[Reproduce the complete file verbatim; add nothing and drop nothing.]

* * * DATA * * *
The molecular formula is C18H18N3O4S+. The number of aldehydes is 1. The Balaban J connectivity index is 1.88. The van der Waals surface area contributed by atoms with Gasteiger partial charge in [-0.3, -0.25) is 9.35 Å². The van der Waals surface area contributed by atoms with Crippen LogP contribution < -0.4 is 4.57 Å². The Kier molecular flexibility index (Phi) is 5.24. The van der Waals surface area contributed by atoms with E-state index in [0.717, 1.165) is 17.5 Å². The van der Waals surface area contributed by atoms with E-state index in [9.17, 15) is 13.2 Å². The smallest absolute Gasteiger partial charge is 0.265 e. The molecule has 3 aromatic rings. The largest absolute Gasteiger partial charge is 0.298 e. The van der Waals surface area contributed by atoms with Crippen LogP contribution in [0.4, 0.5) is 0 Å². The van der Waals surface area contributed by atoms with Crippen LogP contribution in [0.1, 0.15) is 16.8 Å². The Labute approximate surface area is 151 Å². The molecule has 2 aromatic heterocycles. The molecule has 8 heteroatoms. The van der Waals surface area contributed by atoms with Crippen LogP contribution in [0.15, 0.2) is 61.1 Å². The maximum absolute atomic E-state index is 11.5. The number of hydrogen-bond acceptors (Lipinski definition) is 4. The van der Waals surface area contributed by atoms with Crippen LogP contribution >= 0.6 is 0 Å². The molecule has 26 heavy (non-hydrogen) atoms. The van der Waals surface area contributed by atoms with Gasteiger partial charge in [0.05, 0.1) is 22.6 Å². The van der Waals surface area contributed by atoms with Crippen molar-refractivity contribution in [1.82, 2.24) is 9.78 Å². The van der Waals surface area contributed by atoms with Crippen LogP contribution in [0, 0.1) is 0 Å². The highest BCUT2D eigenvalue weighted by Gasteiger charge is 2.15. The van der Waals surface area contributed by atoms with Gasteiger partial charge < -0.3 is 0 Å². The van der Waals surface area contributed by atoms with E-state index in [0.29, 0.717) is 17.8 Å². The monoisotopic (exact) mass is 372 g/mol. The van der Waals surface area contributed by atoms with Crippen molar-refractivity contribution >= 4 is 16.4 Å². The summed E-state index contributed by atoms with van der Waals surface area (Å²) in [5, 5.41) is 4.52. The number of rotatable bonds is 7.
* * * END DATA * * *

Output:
The molecular formula is C18H18N3O4S+. The number of aldehydes is 1. The Balaban J connectivity index is 1.88. The van der Waals surface area contributed by atoms with Gasteiger partial charge in [-0.3, -0.25) is 9.35 Å². The van der Waals surface area contributed by atoms with Crippen LogP contribution < -0.4 is 4.57 Å². The Kier molecular flexibility index (Phi) is 5.24. The van der Waals surface area contributed by atoms with E-state index in [0.717, 1.165) is 17.5 Å². The van der Waals surface area contributed by atoms with E-state index in [9.17, 15) is 13.2 Å². The smallest absolute Gasteiger partial charge is 0.265 e. The molecule has 3 aromatic rings. The largest absolute Gasteiger partial charge is 0.298 e. The van der Waals surface area contributed by atoms with Crippen LogP contribution in [0.4, 0.5) is 0 Å². The van der Waals surface area contributed by atoms with Crippen LogP contribution in [0.1, 0.15) is 16.8 Å². The Labute approximate surface area is 151 Å². The molecule has 2 aromatic heterocycles. The molecule has 8 heteroatoms. The van der Waals surface area contributed by atoms with Crippen LogP contribution in [0.15, 0.2) is 61.1 Å². The maximum absolute atomic E-state index is 11.5. The number of hydrogen-bond acceptors (Lipinski definition) is 4. The van der Waals surface area contributed by atoms with Crippen LogP contribution >= 0.6 is 0 Å². The molecule has 26 heavy (non-hydrogen) atoms. The van der Waals surface area contributed by atoms with Gasteiger partial charge in [0.05, 0.1) is 22.6 Å². The van der Waals surface area contributed by atoms with Crippen molar-refractivity contribution in [1.82, 2.24) is 9.78 Å². The van der Waals surface area contributed by atoms with Crippen LogP contribution in [0, 0.1) is 0 Å². The highest BCUT2D eigenvalue weighted by Gasteiger charge is 2.15. The van der Waals surface area contributed by atoms with Gasteiger partial charge < -0.3 is 0 Å². The van der Waals surface area contributed by atoms with E-state index in [0.29, 0.717) is 17.8 Å². The monoisotopic (exact) mass is 372 g/mol. The van der Waals surface area contributed by atoms with Crippen molar-refractivity contribution >= 4 is 16.4 Å². The summed E-state index contributed by atoms with van der Waals surface area (Å²) in [5, 5.41) is 4.52. The number of rotatable bonds is 7.